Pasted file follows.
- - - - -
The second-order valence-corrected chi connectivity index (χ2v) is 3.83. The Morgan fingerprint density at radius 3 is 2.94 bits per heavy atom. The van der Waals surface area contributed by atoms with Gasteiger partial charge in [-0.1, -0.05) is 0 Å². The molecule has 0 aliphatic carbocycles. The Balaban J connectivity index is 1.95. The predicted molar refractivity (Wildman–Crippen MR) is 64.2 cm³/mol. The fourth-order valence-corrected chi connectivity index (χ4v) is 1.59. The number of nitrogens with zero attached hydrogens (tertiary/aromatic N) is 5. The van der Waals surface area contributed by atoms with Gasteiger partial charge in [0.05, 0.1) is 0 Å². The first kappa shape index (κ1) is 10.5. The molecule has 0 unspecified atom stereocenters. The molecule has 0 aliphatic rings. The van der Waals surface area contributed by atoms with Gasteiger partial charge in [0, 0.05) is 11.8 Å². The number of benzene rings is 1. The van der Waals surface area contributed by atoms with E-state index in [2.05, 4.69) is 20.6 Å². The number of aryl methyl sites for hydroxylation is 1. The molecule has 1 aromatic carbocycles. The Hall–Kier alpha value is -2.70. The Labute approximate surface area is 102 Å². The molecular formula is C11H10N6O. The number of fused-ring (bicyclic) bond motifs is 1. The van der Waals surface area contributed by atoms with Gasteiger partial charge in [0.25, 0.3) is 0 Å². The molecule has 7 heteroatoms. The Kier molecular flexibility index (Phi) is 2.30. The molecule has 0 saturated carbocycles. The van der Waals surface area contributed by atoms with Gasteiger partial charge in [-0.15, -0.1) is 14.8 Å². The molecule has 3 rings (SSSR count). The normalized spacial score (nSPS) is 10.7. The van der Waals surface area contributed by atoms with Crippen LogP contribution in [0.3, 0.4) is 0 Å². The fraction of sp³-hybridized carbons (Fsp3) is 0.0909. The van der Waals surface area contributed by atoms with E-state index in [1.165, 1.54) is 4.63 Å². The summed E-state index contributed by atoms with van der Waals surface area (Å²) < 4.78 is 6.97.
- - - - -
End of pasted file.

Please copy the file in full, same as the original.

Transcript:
The second-order valence-corrected chi connectivity index (χ2v) is 3.83. The Morgan fingerprint density at radius 3 is 2.94 bits per heavy atom. The van der Waals surface area contributed by atoms with Gasteiger partial charge in [-0.1, -0.05) is 0 Å². The molecule has 0 aliphatic carbocycles. The Balaban J connectivity index is 1.95. The predicted molar refractivity (Wildman–Crippen MR) is 64.2 cm³/mol. The fourth-order valence-corrected chi connectivity index (χ4v) is 1.59. The number of nitrogens with zero attached hydrogens (tertiary/aromatic N) is 5. The van der Waals surface area contributed by atoms with Gasteiger partial charge in [0.05, 0.1) is 0 Å². The first kappa shape index (κ1) is 10.5. The molecule has 0 unspecified atom stereocenters. The molecule has 0 aliphatic rings. The van der Waals surface area contributed by atoms with Gasteiger partial charge in [0, 0.05) is 11.8 Å². The number of benzene rings is 1. The van der Waals surface area contributed by atoms with E-state index in [2.05, 4.69) is 20.6 Å². The number of aryl methyl sites for hydroxylation is 1. The molecule has 1 aromatic carbocycles. The Hall–Kier alpha value is -2.70. The Labute approximate surface area is 102 Å². The molecular formula is C11H10N6O. The number of fused-ring (bicyclic) bond motifs is 1. The van der Waals surface area contributed by atoms with Gasteiger partial charge in [0.25, 0.3) is 0 Å². The molecule has 7 heteroatoms. The Kier molecular flexibility index (Phi) is 2.30. The molecule has 0 saturated carbocycles. The van der Waals surface area contributed by atoms with Gasteiger partial charge in [-0.15, -0.1) is 14.8 Å². The molecule has 3 rings (SSSR count). The normalized spacial score (nSPS) is 10.7. The van der Waals surface area contributed by atoms with Crippen LogP contribution in [0.3, 0.4) is 0 Å². The fraction of sp³-hybridized carbons (Fsp3) is 0.0909. The van der Waals surface area contributed by atoms with E-state index in [1.165, 1.54) is 4.63 Å². The summed E-state index contributed by atoms with van der Waals surface area (Å²) < 4.78 is 6.97.